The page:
“Had we but world enough and time,/This coyness, lady, were no crime … Let us roll all our strength and all/Our sweetness up into one ball,/And tear our pleasures with rough strife/Through the iron gates of life:/Thus, though we cannot make our sun/Stand still, yet we will make him run.” The poet, with an opening that warns of choices unmade, opportunities unseized, urges his love, his “mistress,” to make love, to love, to seize this moment right now, right here; for life and love are fleeting. Carpe diem, LIVE, for tomorrow we may die. Thus begins and ends one of Miss Bates’s favourite poems, Andrew Marvell’s “To His Coy Mistress,” with its resignation to life’s ephemerality, “time’s wingèd chariot,” and in that urgency, that reminder of loss, its beauty. Reading Mary Ann Rivers’ Live, first in The Burnside Series, Miss Bates remembered and thought about this beloved poem because Rivers’ novel calls up those questions and ends up in the same place: on time’s precipice where we dwell and make our lives. Rivers’ has written a remarkable romance novel: beautifully, if obliquely, written; tormented as only youth can be; serious as only the un-ironic are; unabashed; explicitly sexual; yet, austere.
Rivers’ novel opens in a library in Lakefield, Ohio, where Destiny Burnside is wretched. She lost her father to cancer mere months ago; her mother when she was so young she’s without memories of her; her sister, Sarah, is badly and barely recovered from a near-fatal bike accident; her brothers, Sam and Paul, present, but the family disarrayed after their father’s death. She’s been months unemployed, near-destitute, and desperately being the good girl who puts her Humpty Dumpty of a family back together. She’s a trooper, spending hours in the library looking for computer work, work she’s good at, but there’ve been no bites to her queries. She’s at the end of her tether; she weeps and weeps and can’t stem the tide. Miss Bates thought of Laertes’ line, “Too much of water hast thou, poor Ophelia,” too much sorrow, one hardship too many, one burden too many.
Time is meaningless because her life is adrift; she needs a harbor where she can settle and build, where she can live ” … when Des looked down inside of herself, she mostly saw time. Empty time. But not how to live. Not a life.” Because this is a romance novel and not a tragedy, not Hamlet, a sympathetic hand drops to Destiny’s shoulder, a comforting, caring one, a Horatio, in the form of one Hefin Thomas, Welshman and, as Destiny’s deemed, “The Woodcarver,” an artisan restoring the library’s paneling. Destiny’s been watching him. She’s attracted to him, as he is to her. He wants her; he’s kind. He helps her get a part-time job working on the library’s website. He lets her cry on his shoulder. They walk to a nearby park. He shares pancakes and tea, “sweet for salt,” he tells her: the syrup, the sugared tea, to make up her tears. If only “poor Ophelia”‘d met a man as nice as Hefin in her mad perambulations through Elsinore …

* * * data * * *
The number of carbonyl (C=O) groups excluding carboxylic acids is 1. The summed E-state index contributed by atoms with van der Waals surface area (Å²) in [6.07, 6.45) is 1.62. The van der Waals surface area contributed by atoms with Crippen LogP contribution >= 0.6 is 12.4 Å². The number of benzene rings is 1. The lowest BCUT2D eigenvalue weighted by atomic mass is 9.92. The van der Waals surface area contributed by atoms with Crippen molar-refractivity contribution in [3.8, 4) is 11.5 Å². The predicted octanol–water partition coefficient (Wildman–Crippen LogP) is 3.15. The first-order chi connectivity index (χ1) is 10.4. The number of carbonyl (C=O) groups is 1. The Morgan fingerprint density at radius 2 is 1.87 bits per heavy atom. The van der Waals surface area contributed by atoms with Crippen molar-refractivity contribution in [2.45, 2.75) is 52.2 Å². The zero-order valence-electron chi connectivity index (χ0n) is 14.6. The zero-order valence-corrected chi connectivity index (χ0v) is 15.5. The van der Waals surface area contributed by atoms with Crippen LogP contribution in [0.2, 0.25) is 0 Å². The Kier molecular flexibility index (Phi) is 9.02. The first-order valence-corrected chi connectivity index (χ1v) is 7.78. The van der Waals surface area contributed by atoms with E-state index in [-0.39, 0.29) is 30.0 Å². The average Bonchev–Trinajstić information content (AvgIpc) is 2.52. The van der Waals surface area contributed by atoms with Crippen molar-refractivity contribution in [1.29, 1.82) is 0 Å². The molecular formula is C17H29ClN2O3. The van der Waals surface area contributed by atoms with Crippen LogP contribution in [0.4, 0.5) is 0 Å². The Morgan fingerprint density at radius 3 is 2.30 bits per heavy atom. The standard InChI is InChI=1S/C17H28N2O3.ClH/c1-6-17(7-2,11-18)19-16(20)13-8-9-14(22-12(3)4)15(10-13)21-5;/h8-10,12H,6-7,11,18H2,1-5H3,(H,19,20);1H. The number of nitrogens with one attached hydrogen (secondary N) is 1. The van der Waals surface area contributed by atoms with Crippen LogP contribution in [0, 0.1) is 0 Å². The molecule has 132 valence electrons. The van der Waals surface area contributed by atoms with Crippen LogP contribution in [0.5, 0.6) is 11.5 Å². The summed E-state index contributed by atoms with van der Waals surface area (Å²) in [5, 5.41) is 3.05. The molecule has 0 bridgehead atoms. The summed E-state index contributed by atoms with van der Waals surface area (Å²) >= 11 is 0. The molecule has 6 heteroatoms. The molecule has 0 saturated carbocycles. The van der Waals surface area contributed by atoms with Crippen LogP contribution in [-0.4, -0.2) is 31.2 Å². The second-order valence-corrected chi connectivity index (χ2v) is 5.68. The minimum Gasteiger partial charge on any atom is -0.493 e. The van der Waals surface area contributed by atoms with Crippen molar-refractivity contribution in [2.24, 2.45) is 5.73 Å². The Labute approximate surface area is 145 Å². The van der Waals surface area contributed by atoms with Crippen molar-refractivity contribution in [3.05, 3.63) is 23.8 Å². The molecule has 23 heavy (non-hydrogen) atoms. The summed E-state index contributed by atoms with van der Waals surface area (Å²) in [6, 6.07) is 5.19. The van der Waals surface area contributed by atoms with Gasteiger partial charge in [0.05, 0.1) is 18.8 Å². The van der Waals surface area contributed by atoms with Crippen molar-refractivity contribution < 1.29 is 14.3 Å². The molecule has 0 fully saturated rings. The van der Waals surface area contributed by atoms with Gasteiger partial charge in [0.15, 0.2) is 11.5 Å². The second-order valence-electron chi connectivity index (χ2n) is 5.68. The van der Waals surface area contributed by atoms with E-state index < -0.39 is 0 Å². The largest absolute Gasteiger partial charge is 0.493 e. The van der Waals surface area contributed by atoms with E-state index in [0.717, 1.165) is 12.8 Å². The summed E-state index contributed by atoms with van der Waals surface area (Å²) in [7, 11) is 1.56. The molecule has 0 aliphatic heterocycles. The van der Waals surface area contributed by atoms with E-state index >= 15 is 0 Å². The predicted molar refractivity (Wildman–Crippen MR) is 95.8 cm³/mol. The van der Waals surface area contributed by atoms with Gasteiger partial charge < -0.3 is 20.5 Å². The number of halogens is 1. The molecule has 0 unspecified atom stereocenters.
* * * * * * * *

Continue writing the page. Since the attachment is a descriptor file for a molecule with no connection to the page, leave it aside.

Hefin, ten years senior to Destiny’s 27, emerges from the stasis that has been his life when he takes her in his arms. MissB. loved the undaunted allegory of it: Destiny calls in the form of Destiny. At first, Hefin doesn’t recognize why he offers pancakes and comfort: “Hefin had no explanation for why he’d dropped anchor alongside this woman.” But sea and water imagery are right there, telling us why he did. Hefin feels a failure: his marriage ended when he withdrew from his American wife. He’d come to the US with high hopes, of success, of building a life with her; he’d left behind his adoptive parents in Wales and a stimulating job as an environmental engineer in Beijing. America did not meet his career aspirations; bidding for this library job was the first step to climbing out of the fear-filled hole he’d inhabited since his marriage’s end. In two months, at the end of the library commission, he’s returning to Wales to visit his parents and then on to China, to see through the end of his solar panel project. Hefin knows he must return, to set his life aright, to steer it back to its rightful course. Hefin’s doesn’t yet understand what has happened to him, “Sea change was just that, a change in the sea. Something to adjust the rudder against, watch for in the tides, nothing more. Inevitable, but not destiny.” But when Destiny calls, there needs be an answer. There is a beautiful and desperate physicality to Rivers’ descriptions of Hefin and Destiny: susurrus of blood and heart, internal tides joining and binding. But she never kills their will, or their freedom to choose.